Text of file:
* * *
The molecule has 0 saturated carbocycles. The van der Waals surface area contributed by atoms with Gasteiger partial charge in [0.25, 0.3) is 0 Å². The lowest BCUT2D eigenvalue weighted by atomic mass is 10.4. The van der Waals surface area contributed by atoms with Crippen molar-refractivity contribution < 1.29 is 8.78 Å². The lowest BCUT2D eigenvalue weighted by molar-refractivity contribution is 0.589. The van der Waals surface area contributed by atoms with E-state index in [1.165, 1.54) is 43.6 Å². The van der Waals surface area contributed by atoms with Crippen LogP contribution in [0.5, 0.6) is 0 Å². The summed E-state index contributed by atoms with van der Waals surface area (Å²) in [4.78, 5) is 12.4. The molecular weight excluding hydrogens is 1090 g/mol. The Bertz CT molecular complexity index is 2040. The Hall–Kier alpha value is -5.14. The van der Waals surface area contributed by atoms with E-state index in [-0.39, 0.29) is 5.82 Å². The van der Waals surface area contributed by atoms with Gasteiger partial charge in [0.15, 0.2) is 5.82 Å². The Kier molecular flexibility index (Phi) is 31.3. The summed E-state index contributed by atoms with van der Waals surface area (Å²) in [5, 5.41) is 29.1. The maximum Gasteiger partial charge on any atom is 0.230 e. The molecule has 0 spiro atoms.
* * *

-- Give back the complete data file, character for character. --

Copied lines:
The molecule has 0 saturated carbocycles. The van der Waals surface area contributed by atoms with Gasteiger partial charge in [0.25, 0.3) is 0 Å². The lowest BCUT2D eigenvalue weighted by atomic mass is 10.4. The van der Waals surface area contributed by atoms with Crippen molar-refractivity contribution < 1.29 is 8.78 Å². The lowest BCUT2D eigenvalue weighted by molar-refractivity contribution is 0.589. The van der Waals surface area contributed by atoms with E-state index in [1.165, 1.54) is 43.6 Å². The van der Waals surface area contributed by atoms with Crippen LogP contribution in [0.5, 0.6) is 0 Å². The summed E-state index contributed by atoms with van der Waals surface area (Å²) in [4.78, 5) is 12.4. The molecular weight excluding hydrogens is 1090 g/mol. The Bertz CT molecular complexity index is 2040. The Hall–Kier alpha value is -5.14. The van der Waals surface area contributed by atoms with E-state index in [-0.39, 0.29) is 5.82 Å². The van der Waals surface area contributed by atoms with Gasteiger partial charge in [0.15, 0.2) is 5.82 Å². The Kier molecular flexibility index (Phi) is 31.3. The summed E-state index contributed by atoms with van der Waals surface area (Å²) in [5, 5.41) is 29.1. The maximum Gasteiger partial charge on any atom is 0.230 e. The molecule has 0 spiro atoms.